Thursday, August 31, 2017

Sweet Home Saratoga

As I contemplate the tragic, terrible weather in Texas, I count my lucky stars I live in Saratoga County, NY.  Aside from an occasional 30-below day in the dead of winter,we seem to be spared such weather extremes -- floods, droughts, scorching heat, hurricanes, tornadoes -- that afflict other parts of our country and the world.  Our summer this year was rather rainy and cool, but nothing so bad that it ruined anyone's life or livelihood.  And the past week has been nicer than any weather all summer: sunny and pleasant, perfect for outdoor explorations.  I have been out every day, revisiting some of my favorite haunts around the county.  My last blog post described my friend Sue's and my search for that endangered plant at Moreau Lake State Park last Saturday, and here is a digest of some of the other beautiful places I've visited on these lovely late-summer days.

Friday, 8/25, Woods Hollow Nature Preserve near Ballston Spa

This wonderful preserve provides us with multiple habitats:  wet meadow, oak/pine grassland, sand plain, pine woods, and a pretty pond with its surrounding wetlands, all within easy walking distance from any of its multiple parking areas.  I chose the Northline Road parking lot this day because it gave me immediate access to the sandy-soiled grasslands, where fields of Little Bluestem Grass (Schizachyrium scoparium) are turning the ruddy hues they assume this time of the year.  The beauty of this grass is enhanced by the tufts of fluff that ornament its multi-colored stems.

Punctuating those open field of grass are numerous patches of Spotted Horsemint (Monarda punctata). Although most of its purple-spotted yellow flowers have faded by now, its distinctive pale, pink-tinged bracts are showier than its flowers ever were.

Not very many flowers thrive in bone-dry sand, but Sand Jointweed  (Polygonum articulatum) is one of them.  You have to look very closely, though, to find their tiny white or pinkish flowers on wiry stems as fine as grass.

And here is a mushroom that also thrives in bone-dry sand, the Sandy Laccaria (Laccaria trullisata). From above, it looks the same color as the surrounding sand, but break open a cap and cut into its bulbous sand-coated stalk and find gills and flesh of a lovely purple color.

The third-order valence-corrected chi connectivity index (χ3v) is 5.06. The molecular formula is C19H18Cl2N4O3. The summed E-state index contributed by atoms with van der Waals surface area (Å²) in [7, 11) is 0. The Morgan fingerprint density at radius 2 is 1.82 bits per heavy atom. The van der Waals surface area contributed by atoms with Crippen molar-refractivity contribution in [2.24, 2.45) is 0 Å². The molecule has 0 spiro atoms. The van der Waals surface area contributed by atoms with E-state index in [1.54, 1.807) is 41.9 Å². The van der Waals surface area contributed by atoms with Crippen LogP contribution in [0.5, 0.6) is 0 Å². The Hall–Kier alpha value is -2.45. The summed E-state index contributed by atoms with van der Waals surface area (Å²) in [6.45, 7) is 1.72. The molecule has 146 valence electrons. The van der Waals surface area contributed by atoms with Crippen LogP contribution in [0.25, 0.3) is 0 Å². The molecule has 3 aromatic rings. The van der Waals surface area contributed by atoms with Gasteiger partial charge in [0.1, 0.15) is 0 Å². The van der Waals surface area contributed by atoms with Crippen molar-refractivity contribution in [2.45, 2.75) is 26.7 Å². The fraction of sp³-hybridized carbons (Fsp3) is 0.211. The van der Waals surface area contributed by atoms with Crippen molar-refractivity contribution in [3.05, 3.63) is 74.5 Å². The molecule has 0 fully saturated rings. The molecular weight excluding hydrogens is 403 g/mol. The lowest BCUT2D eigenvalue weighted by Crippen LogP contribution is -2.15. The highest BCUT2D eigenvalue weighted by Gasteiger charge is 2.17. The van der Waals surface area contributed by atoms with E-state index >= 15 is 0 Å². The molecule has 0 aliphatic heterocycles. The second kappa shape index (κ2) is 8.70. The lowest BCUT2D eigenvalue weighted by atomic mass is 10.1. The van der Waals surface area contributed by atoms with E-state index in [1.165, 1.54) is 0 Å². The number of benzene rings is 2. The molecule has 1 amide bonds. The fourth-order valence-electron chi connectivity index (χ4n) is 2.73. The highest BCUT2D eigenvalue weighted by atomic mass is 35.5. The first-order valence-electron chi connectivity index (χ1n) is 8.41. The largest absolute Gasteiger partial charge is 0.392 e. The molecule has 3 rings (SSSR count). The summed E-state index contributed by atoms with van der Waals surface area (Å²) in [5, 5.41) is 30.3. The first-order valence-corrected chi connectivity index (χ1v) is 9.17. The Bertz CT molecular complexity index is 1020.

Not far from all this dry sand lies a green and lovely pond, surrounded by pines and lined by banks that are lush with shrubs and ferns and mosses.

Sprouting out of a surprising patch of Sphagnum moss along the pond's banks are numerous stems of Yellow Bartonia (Bartonia virginica), a plant so tiny it's very easily overlooked.  Both the Sphagnum and the Bartonia are usually associated with acidic peatlands, so I was amazed when I discovered both of them here on the shore of this pond a couple of years ago.  I was pleased to find them still thriving here.

Sunday, 8/27, Spring Run Trail, Saratoga Springs

This popular in-town trail runs about a mile along an old railway right-of-way, and it's rare to find a long stretch like that pictured above without runners, bikers, dog-walkers and baby-stroller-pushers in view.  I didn't walk the entire length of the trail today because I had a particular destination in mind, a patch of Great Lobelias (Lobelia siphilitica) that I knew to grow just beyond this bridge that crosses a trailside creek.

And there they were!  This is such a gorgeous plant, it's hard to believe it's a native wildflower. And it's also amazing to see it thrive in such an invasives-infested site as this former railroad bed. But the Joe Pye-weed, Boneset, and Spotted Jewelweed that share this plot are all sturdy natives that help to keep the Purple Loosestrife and Japanese Knotweed at bay.

What a spectacularly beautiful flower!

Monday, 8/28, Hudson River at Moreau